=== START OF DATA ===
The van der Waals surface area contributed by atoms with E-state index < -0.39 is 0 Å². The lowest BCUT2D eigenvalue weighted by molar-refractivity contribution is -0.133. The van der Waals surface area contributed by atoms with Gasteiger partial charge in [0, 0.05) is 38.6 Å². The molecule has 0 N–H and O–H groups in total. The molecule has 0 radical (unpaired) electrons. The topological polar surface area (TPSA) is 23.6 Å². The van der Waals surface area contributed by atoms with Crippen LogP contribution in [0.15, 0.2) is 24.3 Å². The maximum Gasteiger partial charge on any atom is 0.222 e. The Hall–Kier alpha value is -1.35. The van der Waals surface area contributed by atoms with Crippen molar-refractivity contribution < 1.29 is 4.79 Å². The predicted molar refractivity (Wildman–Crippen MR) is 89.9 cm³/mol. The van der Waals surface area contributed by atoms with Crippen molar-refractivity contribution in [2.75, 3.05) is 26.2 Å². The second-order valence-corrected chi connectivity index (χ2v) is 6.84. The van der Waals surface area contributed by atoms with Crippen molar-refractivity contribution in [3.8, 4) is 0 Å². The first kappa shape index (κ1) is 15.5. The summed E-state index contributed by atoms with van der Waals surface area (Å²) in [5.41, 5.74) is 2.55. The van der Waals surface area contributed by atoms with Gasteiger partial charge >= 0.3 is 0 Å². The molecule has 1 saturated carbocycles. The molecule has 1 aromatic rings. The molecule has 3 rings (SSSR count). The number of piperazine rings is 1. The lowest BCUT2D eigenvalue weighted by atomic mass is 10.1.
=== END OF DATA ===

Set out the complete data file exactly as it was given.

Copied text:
The van der Waals surface area contributed by atoms with E-state index < -0.39 is 0 Å². The lowest BCUT2D eigenvalue weighted by molar-refractivity contribution is -0.133. The van der Waals surface area contributed by atoms with Gasteiger partial charge in [0, 0.05) is 38.6 Å². The molecule has 0 N–H and O–H groups in total. The molecule has 0 radical (unpaired) electrons. The topological polar surface area (TPSA) is 23.6 Å². The van der Waals surface area contributed by atoms with Crippen LogP contribution in [0.15, 0.2) is 24.3 Å². The maximum Gasteiger partial charge on any atom is 0.222 e. The Hall–Kier alpha value is -1.35. The van der Waals surface area contributed by atoms with Crippen molar-refractivity contribution < 1.29 is 4.79 Å². The predicted molar refractivity (Wildman–Crippen MR) is 89.9 cm³/mol. The van der Waals surface area contributed by atoms with Crippen molar-refractivity contribution in [2.75, 3.05) is 26.2 Å². The second-order valence-corrected chi connectivity index (χ2v) is 6.84. The van der Waals surface area contributed by atoms with Crippen molar-refractivity contribution in [3.8, 4) is 0 Å². The first kappa shape index (κ1) is 15.5. The summed E-state index contributed by atoms with van der Waals surface area (Å²) in [5.41, 5.74) is 2.55. The van der Waals surface area contributed by atoms with Gasteiger partial charge >= 0.3 is 0 Å². The molecule has 1 saturated carbocycles. The molecule has 1 aromatic rings. The molecule has 3 rings (SSSR count). The number of piperazine rings is 1. The lowest BCUT2D eigenvalue weighted by atomic mass is 10.1.